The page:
mellon at fugue.com
Fri Jan 11 23:25:12 CET 2008
On Jan 11, 2008, at 9:16 AM, Schmidt András wrote:
> I assume that sudo prevents the harware to be bricked accidentally
> by the user or by a userspace program. What I wanted to mean is that
> protecting the user's data is more important than protecting the
> device itself.
Sudo takes away security - it doesn't add security. If you fail to
protect the device, then by extension you have also failed to protect
the user's data. So you need to do both.
Bitfrost works by separating privileges at a finer granularity than
per-user. Instead, it's per-app. So typically an app that can make
arbitrary network connections doesn't have access to user data, and
vice versa. All apps run in sandboxes, and communicate via d-bus.
The notion is that security compromises generally come through
applications that are suborned. So if you know in advance what the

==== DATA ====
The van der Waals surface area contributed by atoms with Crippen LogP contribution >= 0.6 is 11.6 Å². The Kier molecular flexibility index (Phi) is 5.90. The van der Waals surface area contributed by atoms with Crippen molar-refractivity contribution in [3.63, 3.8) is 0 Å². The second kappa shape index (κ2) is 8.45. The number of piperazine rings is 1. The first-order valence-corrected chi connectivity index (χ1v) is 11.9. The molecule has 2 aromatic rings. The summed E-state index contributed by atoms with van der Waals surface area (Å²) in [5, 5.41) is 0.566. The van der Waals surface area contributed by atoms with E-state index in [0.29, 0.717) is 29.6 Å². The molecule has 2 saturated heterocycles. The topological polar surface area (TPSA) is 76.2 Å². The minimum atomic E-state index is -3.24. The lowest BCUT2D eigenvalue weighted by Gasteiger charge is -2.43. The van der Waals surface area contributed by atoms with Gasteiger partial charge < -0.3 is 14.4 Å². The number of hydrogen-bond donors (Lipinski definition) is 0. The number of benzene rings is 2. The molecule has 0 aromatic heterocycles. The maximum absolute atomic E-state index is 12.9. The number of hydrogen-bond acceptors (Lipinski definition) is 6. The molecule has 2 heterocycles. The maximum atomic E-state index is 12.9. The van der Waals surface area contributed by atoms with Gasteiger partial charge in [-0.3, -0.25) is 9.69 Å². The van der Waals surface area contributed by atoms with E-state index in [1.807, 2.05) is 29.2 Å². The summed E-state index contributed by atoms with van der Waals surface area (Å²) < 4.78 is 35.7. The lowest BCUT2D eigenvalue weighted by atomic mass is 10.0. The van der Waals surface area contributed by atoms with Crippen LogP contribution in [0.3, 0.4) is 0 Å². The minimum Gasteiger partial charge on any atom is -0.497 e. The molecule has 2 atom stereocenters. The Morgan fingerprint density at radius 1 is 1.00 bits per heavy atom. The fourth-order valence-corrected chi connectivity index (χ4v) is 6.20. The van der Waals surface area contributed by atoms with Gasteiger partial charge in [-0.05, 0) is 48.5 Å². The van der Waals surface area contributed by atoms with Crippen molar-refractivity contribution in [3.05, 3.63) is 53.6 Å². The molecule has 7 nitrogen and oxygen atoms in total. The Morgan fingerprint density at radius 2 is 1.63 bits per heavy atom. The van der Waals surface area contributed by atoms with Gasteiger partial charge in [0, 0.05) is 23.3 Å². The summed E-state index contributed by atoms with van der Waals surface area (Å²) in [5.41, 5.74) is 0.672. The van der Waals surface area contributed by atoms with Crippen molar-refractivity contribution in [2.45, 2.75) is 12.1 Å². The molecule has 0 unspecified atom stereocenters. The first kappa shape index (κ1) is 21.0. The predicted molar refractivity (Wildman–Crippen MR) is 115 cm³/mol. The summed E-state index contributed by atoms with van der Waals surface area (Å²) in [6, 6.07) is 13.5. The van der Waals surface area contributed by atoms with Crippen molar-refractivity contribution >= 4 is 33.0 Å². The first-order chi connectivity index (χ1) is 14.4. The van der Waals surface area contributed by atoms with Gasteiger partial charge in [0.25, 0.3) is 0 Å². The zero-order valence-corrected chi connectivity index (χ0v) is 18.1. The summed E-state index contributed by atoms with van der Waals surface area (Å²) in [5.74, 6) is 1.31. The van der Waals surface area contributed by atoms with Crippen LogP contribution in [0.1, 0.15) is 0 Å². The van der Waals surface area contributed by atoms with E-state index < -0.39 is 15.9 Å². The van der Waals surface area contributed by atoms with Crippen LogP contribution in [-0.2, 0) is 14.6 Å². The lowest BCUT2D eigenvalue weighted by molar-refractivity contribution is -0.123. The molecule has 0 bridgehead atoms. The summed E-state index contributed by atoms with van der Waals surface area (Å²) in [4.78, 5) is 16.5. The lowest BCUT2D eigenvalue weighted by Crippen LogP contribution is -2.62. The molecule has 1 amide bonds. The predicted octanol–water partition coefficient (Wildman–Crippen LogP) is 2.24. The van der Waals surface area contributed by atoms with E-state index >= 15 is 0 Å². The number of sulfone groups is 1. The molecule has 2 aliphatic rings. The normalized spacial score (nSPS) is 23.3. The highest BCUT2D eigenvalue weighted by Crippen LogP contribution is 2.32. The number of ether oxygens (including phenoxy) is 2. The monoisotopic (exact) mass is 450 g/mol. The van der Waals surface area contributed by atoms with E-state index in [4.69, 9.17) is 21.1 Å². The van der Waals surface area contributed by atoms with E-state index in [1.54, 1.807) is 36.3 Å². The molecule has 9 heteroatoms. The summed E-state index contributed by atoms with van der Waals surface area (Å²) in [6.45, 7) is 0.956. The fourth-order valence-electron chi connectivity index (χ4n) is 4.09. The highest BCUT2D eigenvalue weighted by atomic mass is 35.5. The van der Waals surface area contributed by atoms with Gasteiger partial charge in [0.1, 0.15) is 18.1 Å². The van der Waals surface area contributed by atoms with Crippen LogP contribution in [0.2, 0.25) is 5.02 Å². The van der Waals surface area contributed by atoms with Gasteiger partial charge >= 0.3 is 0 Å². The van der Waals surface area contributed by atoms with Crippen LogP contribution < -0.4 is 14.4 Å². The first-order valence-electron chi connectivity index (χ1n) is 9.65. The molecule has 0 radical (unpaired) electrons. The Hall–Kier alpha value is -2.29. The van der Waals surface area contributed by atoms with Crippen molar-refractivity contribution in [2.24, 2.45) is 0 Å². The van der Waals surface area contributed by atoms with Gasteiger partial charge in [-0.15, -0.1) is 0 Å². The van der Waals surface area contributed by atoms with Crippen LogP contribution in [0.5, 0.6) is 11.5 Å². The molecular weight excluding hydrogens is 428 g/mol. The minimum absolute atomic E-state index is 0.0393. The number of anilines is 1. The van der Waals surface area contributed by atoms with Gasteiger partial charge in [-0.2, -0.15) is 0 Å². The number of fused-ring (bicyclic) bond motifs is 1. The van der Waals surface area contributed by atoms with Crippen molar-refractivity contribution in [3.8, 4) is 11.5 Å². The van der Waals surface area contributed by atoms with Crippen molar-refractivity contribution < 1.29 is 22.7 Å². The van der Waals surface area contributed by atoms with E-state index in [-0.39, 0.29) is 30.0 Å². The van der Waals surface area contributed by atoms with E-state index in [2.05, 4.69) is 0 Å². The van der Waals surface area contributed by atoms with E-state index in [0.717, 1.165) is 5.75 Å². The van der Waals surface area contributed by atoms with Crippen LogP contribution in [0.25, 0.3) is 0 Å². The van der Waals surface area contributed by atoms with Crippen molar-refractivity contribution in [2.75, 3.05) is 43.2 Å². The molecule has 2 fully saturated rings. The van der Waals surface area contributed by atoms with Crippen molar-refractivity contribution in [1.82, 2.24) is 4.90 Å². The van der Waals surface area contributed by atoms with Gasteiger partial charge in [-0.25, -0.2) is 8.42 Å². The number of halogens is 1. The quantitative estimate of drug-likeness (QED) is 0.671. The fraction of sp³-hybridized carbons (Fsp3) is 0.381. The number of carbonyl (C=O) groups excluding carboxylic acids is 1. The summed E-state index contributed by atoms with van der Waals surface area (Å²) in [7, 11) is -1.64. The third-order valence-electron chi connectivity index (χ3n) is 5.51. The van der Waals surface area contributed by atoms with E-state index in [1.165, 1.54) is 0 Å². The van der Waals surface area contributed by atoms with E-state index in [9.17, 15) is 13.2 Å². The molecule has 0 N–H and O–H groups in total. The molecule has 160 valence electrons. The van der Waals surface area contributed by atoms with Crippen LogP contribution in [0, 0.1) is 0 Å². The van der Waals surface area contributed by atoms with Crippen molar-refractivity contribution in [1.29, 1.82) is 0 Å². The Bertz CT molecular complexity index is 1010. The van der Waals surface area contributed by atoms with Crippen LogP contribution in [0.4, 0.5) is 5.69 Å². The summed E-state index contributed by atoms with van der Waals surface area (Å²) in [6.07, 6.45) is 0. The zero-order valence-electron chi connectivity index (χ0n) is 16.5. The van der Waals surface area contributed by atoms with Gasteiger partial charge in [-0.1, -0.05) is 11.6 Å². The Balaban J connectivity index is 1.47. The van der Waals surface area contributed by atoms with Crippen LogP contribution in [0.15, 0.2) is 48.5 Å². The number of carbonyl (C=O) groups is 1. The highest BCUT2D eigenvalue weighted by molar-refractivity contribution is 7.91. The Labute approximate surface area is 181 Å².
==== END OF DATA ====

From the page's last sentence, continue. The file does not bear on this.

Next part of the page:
application should normally be able to do, and only let it do that,
then when it's suborned by an attacker, the attacker doesn't gain
anything, because they've only gained access to the sandbox, not the
The security model is very well-thought out, and would work well on a
phone - it's intended to protect a non-computer-literate child from
malicious attack, and so the level of security-awareness of the user
is similar to what you'd expect from the average mobile phone user.
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